CLSB announces training course suspension
The Costs Lawyer Standards Board has made an unexpected announcement that it has suspended further intake for the Costs Lawyer qualification.
In a newsletter, it said: “The CLSB has taken the difficult decision to suspend any further intake onto the current three-year Costs Lawyer qualification. This decision was based on ACL Training having reported a significant fall in the number of trainees over the last two academic years, making future provision of the qualification uncertain. With such uncertainty, it was only right this action be taken. The ACL Chair has given the CLSB a verbal assurance that ACL Training is in a financial position to honour its contractual obligations to trainees currently enrolled on academic years 1, 2 and 3. The CLSB is grateful for that assurance. The CLSB will now focus on other means of entry into the profession e.g. Costs Lawyer competence test, apprenticeship, thus assuring standards expected of a regulated profession are met.”
In a statement, the ACL Council – which had no warning of the move – said: “The Council has noted and recognises member concerns over the recent CLSB newsletter regarding an alternative gateway into the profession. We will be discussing this and any appropriate response at the next Council meeting scheduled for November 16. In the interim, we would welcome member comment.”
LSB approves Costs Lawyer practising fee
The Legal Services Board (LSB) has approved the decision of the Costs Lawyer Standards Board to hold the practising fee at £250. All 27 respondents to the latter’s survey on the fee backed the decision, including the ACL.
In his letter confirming the decision, LSB chief executive Neil Buckley said: “We note that once again you have not had to draw on reserves to meet operating costs and that the current reserves remain at 80% of operating costs. In the past, the CLSB has indicated that its target is to achieve reserves of 100% of operating costs by the end of 2019. It would be helpful if the application for the 2019 practising certificate fee could explain in more detail how this will be achieved.”
CFAs do not enable litigation poker, says High Court
The High Court has rejected the argument that a claimant was using a conditional fee agreement (CFA) and after-the-event (ATE) insurance to play “some game of high stakes poker”.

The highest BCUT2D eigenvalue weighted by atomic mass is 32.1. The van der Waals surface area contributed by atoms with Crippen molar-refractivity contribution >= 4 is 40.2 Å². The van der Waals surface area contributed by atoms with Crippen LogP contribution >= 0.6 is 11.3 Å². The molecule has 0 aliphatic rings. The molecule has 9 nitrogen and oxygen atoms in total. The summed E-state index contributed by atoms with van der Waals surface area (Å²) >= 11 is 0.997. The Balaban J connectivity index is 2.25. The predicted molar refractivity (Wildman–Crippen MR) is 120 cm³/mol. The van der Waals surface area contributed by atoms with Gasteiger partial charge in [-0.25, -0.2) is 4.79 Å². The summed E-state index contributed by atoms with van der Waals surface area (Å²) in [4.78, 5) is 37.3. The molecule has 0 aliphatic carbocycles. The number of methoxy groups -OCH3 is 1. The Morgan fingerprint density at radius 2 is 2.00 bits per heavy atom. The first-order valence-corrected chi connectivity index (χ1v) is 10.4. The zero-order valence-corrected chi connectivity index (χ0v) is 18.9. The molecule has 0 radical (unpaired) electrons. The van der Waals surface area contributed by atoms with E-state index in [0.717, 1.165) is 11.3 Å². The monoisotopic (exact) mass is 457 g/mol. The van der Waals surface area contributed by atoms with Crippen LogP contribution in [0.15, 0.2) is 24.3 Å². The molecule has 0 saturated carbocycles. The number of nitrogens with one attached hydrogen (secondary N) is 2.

It was one of the strands in the defence to a professional negligence claim by a well-known firm of architects in Riva Properties Ltd and Ors v Foster + Partners Ltd  EWHC 2574 (TCC).
The judge recounted that in the defendant’s opening submissions, it said: “Mr Dhanoa [owner of the claimant companies] has no case at all. Instead, having instructed solicitors on a CFA and taken out ATE insurance, he is playing with other people’s money trying to bluff his way through the Court as if civil litigation were some game of high stakes poker. At trial, F+P will expose Mr Dhanoa’s claim for the bluff that it is.”
Mr Justice Fraser had little truck with this. “If [CFAs and ATE insurance] are legal and acceptable mechanisms which Parliament has decided should be available to fund civil litigation – which they are, and which Parliament has – then the fact that a claimant (or his companies) avails himself of these mechanisms to bring proceedings does not, in my judgment, mean that they are to be characterised as playing with other people’s money or bluffing, or treating litigation as though it were a game.”
The claimant won, and was awarded £3.6m in damages.
Court of Appeal: No need to plead ‘fundamental dishonesty’ to disapply QOCS
A defendant does not have to specifically plead fundamental dishonesty for a court to find that qualified one-way costs shifting (QOCS) should be disapplied, the Court of Appeal has ruled in Howlett v Davies and Anr  EWCA Civ 1696.
Lord Justice Newey said that, in the case before the court, the doubts of the defendant insurer about the claimants’ honesty were clear enough in its pleadings so that they were not ambushed at trial, while the honesty of their evidence and case was “adequately explored during the oral evidence”.
He said the mere fact that the opposing party has not alleged dishonesty in his pleadings “will not necessarily bar a judge from finding a witness to have been lying”.
Further, he said, where an insurer, as Ageas did here, has not put forward a substantive case of fraud but set out facts from which it invited the judge to draw the inference that the claimant had not in fact suffered the injuries he asserted, “it must be open to the trial judge… to state in his judgment… that the alleged accident did not happen or that the claimant was not present.
“The key question in such a case would be whether the claimant had been given adequate warning of, and a proper opportunity to deal with, the possibility of such a conclusion and the matters leading the judge to it rather than whether the insurer had positively alleged fraud in its defence.”
Similarly, an insurer could invoke QOCS regardless of whether there was any reference to fundamental dishonesty in its pleadings.